Things I Learned While Attending My First Writer’s Conference: Part 4

Back in October I attended my first writer’s conference. It was amazing! For the first time in my short writing career I got to spend a whole weekend focused on writing with no real-life obligations getting in the way. I’ll be breaking down my experience into a series of posts. Check out previous posts:

Part 1: intro to the series

Part2: Creating tension and intrigue

Part3: Issues that will get your manuscript rejected

This week’s post revolves around the First Pages critiques. For this we sat in on a panel of agents discussing submissions from the conference’s attendees. The agents were: Kaylee Davis, Kimiko Nakamura, Jody Rein, and Alison Weiss. The rules for submission were that it could only be the first page of the manuscript. The panel got through eight different pages during the course of the hour, and I was lucky enough to be chosen as one of those critiqued! My notes below constitute the general feedback for the overall group, then I’ll go into my own first page and the results of their critique.

Artist panel for the First Pages critiques.
Artist panel for the First Pages critiques.
  1. The opening page should clearly reflect the book’s genre.
  2. Start off as far into the story as possible. Get into the inciting incident and weave the world and background seamlessly into your writing.
  3. Don’t open your first page with scenery (it’s boring and adds no momentum to the story).
  4. Short sentences accentuate action scenes. If something is happening fast, don’t write forty-word sentences describing it. Be short and concise.
  5. Be careful about repeating words when not used in a rhetorical sense.

I’ll go ahead and paste the first page I submitted for critique. Below it I will include the agents’ commentary.

Soulless: First Pages Critique
Soulless: First Pages Critique

Mammon leaned over his new touch screen tablet, fuming at the device’s inability to adapt to Hell’s environment. Worthless piece of shit. The thing had shut off after overheating. He looked around, impatient to be off. Where is everyone?

He sat at a large onyx table, in the company of the fourteen glowing orbs which hovered above it.

Mammon rubbed his temples against the incessant wails of the damned, the thunderous noise of billions of fallen souls. “Be silent!” He exhaled. That is better. Through an enormous black archway he heard the footfalls of one of his siblings.

Asmodea sauntered into the dining room, her gilded antlers glinted in the firelight. She slipped into the stone throne beside him, her lips curled up in amusement. “What is this thing?” She took his tablet and turned it over in her hands.

“I must learn a new investment software.” Mammon snatched the gadget back before his sister decided to look at its insides.

“Humans are always changing things. I must keep up.”

Asmodea snorted. “Your human life is not real, you know. You’re not really Emery Whitehall.” She reached out and tickled one of the glowing balls hovering above the table. It flitted away. The group of light clustered at the far end of the table.

“I am really Emery Whitehall.” Mammon placed the tablet between his bare rump and the back of the chair. “Emery’s life is real. His money is real. His mansion is real. He was born and he will die. I am Emery Whitehall.”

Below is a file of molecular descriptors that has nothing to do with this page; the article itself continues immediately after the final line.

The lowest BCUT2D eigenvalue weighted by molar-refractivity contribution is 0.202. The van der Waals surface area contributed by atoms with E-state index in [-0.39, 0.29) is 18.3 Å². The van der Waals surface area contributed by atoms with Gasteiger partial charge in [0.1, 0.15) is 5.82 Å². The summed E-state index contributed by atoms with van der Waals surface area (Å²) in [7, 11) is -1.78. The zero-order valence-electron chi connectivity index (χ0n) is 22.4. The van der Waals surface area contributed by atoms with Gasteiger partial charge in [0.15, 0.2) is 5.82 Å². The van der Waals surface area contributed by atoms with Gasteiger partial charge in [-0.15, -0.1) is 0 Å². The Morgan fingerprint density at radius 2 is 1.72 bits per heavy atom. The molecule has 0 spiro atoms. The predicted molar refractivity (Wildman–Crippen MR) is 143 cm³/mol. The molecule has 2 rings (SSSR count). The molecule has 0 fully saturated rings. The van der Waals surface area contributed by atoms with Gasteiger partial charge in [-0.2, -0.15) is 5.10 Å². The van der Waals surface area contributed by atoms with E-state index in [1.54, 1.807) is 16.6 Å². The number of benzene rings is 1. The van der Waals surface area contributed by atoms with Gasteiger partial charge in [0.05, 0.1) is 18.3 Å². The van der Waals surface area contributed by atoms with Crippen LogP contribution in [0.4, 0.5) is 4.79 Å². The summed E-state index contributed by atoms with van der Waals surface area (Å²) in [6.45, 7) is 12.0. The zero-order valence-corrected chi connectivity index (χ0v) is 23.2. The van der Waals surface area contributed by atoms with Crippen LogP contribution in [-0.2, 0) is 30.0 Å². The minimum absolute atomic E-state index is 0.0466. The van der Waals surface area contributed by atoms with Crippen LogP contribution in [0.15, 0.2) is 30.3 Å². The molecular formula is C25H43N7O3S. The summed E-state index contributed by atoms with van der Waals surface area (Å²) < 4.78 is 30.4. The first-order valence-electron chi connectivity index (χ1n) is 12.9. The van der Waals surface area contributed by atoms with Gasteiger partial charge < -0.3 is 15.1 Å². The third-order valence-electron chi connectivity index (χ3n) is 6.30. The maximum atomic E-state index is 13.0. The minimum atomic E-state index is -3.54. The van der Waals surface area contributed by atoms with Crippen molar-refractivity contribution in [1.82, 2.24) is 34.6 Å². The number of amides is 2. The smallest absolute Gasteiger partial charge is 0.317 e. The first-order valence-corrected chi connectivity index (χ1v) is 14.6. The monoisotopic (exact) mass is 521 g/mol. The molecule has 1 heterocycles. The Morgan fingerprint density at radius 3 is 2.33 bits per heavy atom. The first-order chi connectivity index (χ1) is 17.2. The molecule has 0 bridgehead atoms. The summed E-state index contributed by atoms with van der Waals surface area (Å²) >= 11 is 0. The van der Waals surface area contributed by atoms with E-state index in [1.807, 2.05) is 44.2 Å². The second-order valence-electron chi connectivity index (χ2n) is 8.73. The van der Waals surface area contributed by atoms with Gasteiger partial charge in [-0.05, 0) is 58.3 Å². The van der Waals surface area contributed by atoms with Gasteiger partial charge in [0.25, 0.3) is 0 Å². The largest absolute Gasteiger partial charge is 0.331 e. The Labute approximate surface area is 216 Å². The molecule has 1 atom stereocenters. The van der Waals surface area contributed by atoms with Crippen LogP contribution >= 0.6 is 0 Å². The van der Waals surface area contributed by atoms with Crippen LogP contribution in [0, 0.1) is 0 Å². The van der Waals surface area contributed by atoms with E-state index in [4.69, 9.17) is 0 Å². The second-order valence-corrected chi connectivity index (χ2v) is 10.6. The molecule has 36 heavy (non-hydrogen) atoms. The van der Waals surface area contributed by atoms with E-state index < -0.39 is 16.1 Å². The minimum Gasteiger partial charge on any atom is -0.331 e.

Staring at him with big yellow eyes, Asmodea licked her lips. “Whatever you say, Mammy.”

*So, overall it seemed like the agents enjoyed the read and said had they received it as sample pages, they’d of kept reading! Now the critique:

  1. It felt a little YA. The only problem with this is that it’s not YA, but the agents said that the character’s responses felt exaggerated and therefore meant for a youthful audience.
  2. Odd word usage. The agents weren’t too thrilled with words like rump and touch screen tablet. They said research should be done to keep vocabulary fresh with the times.
  3. Over abundance of description. Not all the agents on the panel agreed with this, so I think it’s a matter of taste. however, when an agent says something, I think their thoughts should be considered.
  4. Odd sexual tension between characters. The agents felt concern over sexual tension between siblings, but I did it on purpose, so even though it’s odd now, clarification will come later in the book.

This critique session was really enlightening to how agent’s react to submissions. Watching their reactions and listening to their feedback was invaluable.

Part 5 in this series will revolve around character motivation!

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2 thoughts on “Things I Learned While Attending My First Writer’s Conference: Part 4

  1. I did one of those first pages critiques at a workshop this past fall. It was the first time I’d participated in one, and my heart was pounding when they started reading my page! It was a great day though, as one of the agents on the panel ended up requesting my full. I’m going to my state’s SCBWI conference next month and I really wish they were doing the first pages like they did last year, but looks like they’re not. =(

    1. my heart was pounding too. given how they’d torn apart other’s pages, i was a little nervous. but the experience was good. i’d do it again. 🙂

      congrats on getting the request! that’s impressive. too bad they’re not doing the critique at the SCBWI conference, but i’m sure you’ll still have a good time.

      good luck! i hope you get more requests. 🙂

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